These awards recognize the literary contributions of Indiana authors nationwide. A program of the Indianapolis Public Library Foundation, the award is paid for by The Glick Fund as part of the Central Indiana Community Foundation.
Nominations for the award were made in spring. Hoosier-born, published authors and those who lived in Indiana for at least five years were eligible for nomination. A state-wide panel consisting of ten members selected the winners and nominees.
McMullan, the National Author category winner and recipient of a $10,000 prize meets the requirements of "a writer with Indiana ties, but whose work is known and read throughout the country." McMullan teaches in the Department of Creative Writing at University of Evansville and is the author of six award-winning novels. Her latest book, "Sources of Light", is an American Library Association 2011 Best Book for Young Adults and a Chicago Public Library Teen Selection.
Frost, the Regional Author category winner and recipient of a $7,500 prize meets the requirements of "a writer who is well-known and respected throughout the state of Indiana." Frost has worked with the Fort Wayne YWCA and the Fort Wayne Youtheatre to help high school students write about the effects of violence in their lives. The students' writing was the basis of a play and anthology, both entitled "Why Darkness Seems So Light".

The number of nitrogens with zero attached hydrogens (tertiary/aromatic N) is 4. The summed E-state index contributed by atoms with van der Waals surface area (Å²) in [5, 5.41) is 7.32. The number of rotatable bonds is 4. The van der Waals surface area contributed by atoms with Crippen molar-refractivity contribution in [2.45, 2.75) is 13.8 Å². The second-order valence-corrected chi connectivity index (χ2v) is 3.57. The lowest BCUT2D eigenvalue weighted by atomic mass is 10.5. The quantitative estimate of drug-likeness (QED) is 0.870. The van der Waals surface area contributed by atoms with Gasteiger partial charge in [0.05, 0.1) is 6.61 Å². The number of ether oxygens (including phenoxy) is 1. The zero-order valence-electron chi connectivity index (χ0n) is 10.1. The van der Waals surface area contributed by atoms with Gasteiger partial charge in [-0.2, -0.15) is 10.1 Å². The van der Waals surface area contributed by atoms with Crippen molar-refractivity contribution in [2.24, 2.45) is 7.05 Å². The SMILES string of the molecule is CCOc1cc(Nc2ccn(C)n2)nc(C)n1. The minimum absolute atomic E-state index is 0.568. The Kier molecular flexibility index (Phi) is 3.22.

Three finalists were announced in contention for the Emerging Author category winner and $5,000 prize. Micah Ling, Aaron Michael Morales and Bich Minh Nguyen have each published no more than two books in their lifetime, as required by the award.
Ling, a DePauw University graduate and IU alum, has published two poetry collections, taught at IU, Butler, DePauw and Franklin College, and writes freelance articles for NUBO and Indianapolis Monthly. The Indianapolis resident also manages three websites that review books, music and films.
Morales, an associate professor of English and gender studies at Indiana State, has published one novel, "Drowning Tucson," one short fiction chapbook and one textbook. Currently at work on his second full-length novel, he also edits fiction for Grasslands Review and reviews books for Latino Poetry Review and Multicultural Review.
Nguyen, a University of Michigan graduate and professor of creative fiction, nonfiction and Asian-American Literature at Purdue University, received multiple awards for her novel "Short Girls." Her memoir, "Stealing Buddha's Dinner" was a Chicago Tribune Best Book of 2007.
As well as the cash prizes, each award winner's hometown public library will receive a $2,500 grant from the Library Foundation.
Prior to the award ceremony, free public events featuring award nominee lectures, workshops and book signings will take place. The Award Dinner is ticketed and will benefit the Library Foundation, where the Emerging Author winner will be named. McMullan will provide the keynote speech.